Thursday, October 7, 2010

How to Nail Your Elevator Speech, by Sarah Kessler

Nailing down a short pitch for why someone should invest in your business will come in handy at some point, even if you never actually end up in an elevator with the venture capitalist of your dreams.
For about 30 startups at the Web 2.0 expo in New York last week, that point was Thursday’s Startup Showcase. Attendees, which included Tim O’Reily of O’Reily Media Inc. and Fred Wilson of Union Square ventures, had 50 minutes to check in with each startup and decide on a favorite. O’Reily, Wilson and a popular vote each decided on one startup that conveyed its idea best and in a short time. When Food52Gympse and were selected, they had a chance to give their pitches on stage.
It was, in short, an elevator-pitch bonanza. If contestants didn’t have advice about how to improve an elevator pitch before they started, they sure did by the time their 50 minutes were up. Here is what seven of them had to say.

Describe the Problem Your Company Solves

  • “Keep it short, and make sure your lead-in deals with the problem you’re trying to solve.” — Jeff Evans, Co-Founder of MindSnacks
    Since Evans’ company makes mobile language learning games, he started his pitch by explaining that current language learning programs can be dull, expensive, and time consuming.
  • “People have to have an idea of what the problem is and what the current solution is and why yours is better.” — Carl Leubsdorf, CTO of
    Leubsdorf’s approach apparently paid off, as was voted “people’s choice” at the showcase. Since helps connect hiring companies with job seekers, he uses his elevator pitch to explain how the service is superior to something like Craigslist.

Get to Your Point

  • “Know what you have to say and say it fast.” — Ben Hughes, Director of Technology at NabeWise
    In NabeWise’s case, this includes an explanation of why there is a demand for information about neighborhoods and how the company would monetize this site by charging real estate agents to be “neighborhood experts” and selling advertising.
  • “Really brief.” — Patrick Swieskowski, Co-Founder of Ninite
    We guess there’s something to be said for practicing what you preach.

Interact as Much as Possible

  • “It doesn’t work quite as well in an elevator, but the way I describe the problem is to show a picture of my first apartment in New York. It helps people understand why storage in New York is a necessity, not a luxury.”– Daniel Hughes, Founder of StorageByMail.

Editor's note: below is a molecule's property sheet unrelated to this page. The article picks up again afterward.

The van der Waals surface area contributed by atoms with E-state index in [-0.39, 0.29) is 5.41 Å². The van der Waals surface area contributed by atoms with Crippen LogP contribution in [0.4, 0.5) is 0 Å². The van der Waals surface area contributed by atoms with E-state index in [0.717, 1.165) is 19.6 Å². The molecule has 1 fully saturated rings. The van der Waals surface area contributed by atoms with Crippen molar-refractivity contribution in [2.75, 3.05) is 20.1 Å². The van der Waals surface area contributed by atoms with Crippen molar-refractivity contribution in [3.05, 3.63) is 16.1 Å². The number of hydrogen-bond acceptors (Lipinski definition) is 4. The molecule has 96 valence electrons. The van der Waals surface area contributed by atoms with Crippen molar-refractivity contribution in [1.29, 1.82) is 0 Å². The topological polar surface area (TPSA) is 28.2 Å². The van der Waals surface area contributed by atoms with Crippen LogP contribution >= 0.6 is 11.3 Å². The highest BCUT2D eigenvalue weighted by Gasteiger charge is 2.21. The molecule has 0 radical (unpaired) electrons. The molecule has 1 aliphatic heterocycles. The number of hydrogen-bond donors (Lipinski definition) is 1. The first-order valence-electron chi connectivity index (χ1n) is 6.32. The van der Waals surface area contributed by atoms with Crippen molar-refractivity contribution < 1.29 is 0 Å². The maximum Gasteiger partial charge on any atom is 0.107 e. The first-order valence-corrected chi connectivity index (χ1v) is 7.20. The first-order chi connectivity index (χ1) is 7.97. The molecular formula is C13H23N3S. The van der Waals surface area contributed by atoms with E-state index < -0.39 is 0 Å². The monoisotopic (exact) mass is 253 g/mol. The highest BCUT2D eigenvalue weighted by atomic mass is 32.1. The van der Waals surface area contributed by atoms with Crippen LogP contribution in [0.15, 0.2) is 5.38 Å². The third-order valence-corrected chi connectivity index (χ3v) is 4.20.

StorageByMail offers cheaper storage than is typically found in a big city by allowing customers to mail their storage to a warehouse outside of the city. Showing a crowded New York apartment helps investors visualize why there is a need for the service.

There’s No Replacement for Finesse

  • “Practice, practice, practice on new people every day. You can’t develop an effective pitch by yourself…Everyone in my family has heard my pitch 100 times, and when their eyes glaze over I know that I’m doing something wrong.” — David Bloom, CEO of Naama Networks
    Bloom’s current pitch for his online food ordering site mentions that the first e-commerce transaction was apizza, but that since then restaurants haven’t done a great job selling online. It’s an interesting tidbit that prevents eyes from “glazing over,” as he put it.
  • “Go for it. ‘Pretty good’ won’t hack. Pretend you’ll be rated on a scale of one to 10 after your pitch. Only a 10 matters. One through four is a one; you’re done. Five through nine is a five; they might remember you and say ‘interesting,’ but you’re done. Only a 10 is success, and hopefully opens the door to the 10 or 60 minute pitch. It’s not about batting average, it’s about home-runs.” — Bryan Trussel, co-founder and CEO ofGlympse.
    Glypse is another company that clearly followed its own advice, winning Fred Wilson’s pick at the showcase. Trussel says part of his successful pitch involves interacting as much as possible with the pitch recipient. For instance, he’ll often ask for the person’s phone number and send a Glympse to his or her phone as part of the pitch. “In 10-15 seconds, I’ve demoed the product, illustrated our key values…and had the person interact with our product on their personal phone,” he says. “And, they now have a permanent, visual reminder in their inbox or text queue for reference.”

No comments:

Post a Comment